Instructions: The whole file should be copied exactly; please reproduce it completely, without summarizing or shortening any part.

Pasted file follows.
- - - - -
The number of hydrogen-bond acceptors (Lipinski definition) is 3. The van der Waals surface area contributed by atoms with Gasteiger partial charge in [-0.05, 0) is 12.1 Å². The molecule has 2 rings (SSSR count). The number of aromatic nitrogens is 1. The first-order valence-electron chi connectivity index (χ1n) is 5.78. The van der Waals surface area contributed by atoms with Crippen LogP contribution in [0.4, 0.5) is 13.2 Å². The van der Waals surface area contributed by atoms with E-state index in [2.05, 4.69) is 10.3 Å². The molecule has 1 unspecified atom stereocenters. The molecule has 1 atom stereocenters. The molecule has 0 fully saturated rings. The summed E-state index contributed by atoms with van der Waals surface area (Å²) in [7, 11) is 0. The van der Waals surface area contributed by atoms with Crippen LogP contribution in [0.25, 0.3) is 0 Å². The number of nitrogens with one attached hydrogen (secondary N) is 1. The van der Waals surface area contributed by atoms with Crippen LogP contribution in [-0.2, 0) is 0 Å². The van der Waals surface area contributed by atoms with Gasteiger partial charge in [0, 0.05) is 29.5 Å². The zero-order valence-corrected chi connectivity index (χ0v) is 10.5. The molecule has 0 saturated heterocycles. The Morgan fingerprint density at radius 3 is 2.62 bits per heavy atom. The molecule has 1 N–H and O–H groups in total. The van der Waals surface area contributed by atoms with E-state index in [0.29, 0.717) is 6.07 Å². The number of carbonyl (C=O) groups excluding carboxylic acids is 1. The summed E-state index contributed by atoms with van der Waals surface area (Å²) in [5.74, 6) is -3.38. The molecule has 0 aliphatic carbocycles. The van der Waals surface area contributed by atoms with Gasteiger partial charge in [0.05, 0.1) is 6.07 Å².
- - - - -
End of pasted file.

The number of hydrogen-bond acceptors (Lipinski definition) is 3. The van der Waals surface area contributed by atoms with Gasteiger partial charge in [-0.05, 0) is 12.1 Å². The molecule has 2 rings (SSSR count). The number of aromatic nitrogens is 1. The first-order valence-electron chi connectivity index (χ1n) is 5.78. The van der Waals surface area contributed by atoms with Crippen LogP contribution in [0.4, 0.5) is 13.2 Å². The van der Waals surface area contributed by atoms with E-state index in [2.05, 4.69) is 10.3 Å². The molecule has 1 unspecified atom stereocenters. The molecule has 1 atom stereocenters. The molecule has 0 fully saturated rings. The summed E-state index contributed by atoms with van der Waals surface area (Å²) in [7, 11) is 0. The van der Waals surface area contributed by atoms with Crippen LogP contribution in [0.25, 0.3) is 0 Å². The number of nitrogens with one attached hydrogen (secondary N) is 1. The van der Waals surface area contributed by atoms with Crippen LogP contribution in [-0.2, 0) is 0 Å². The van der Waals surface area contributed by atoms with Gasteiger partial charge in [0, 0.05) is 29.5 Å². The zero-order valence-corrected chi connectivity index (χ0v) is 10.5. The molecule has 0 saturated heterocycles. The Morgan fingerprint density at radius 3 is 2.62 bits per heavy atom. The molecule has 1 N–H and O–H groups in total. The van der Waals surface area contributed by atoms with E-state index in [0.29, 0.717) is 6.07 Å². The number of carbonyl (C=O) groups excluding carboxylic acids is 1. The summed E-state index contributed by atoms with van der Waals surface area (Å²) in [5.74, 6) is -3.38. The molecule has 0 aliphatic carbocycles. The van der Waals surface area contributed by atoms with Gasteiger partial charge in [0.05, 0.1) is 6.07 Å².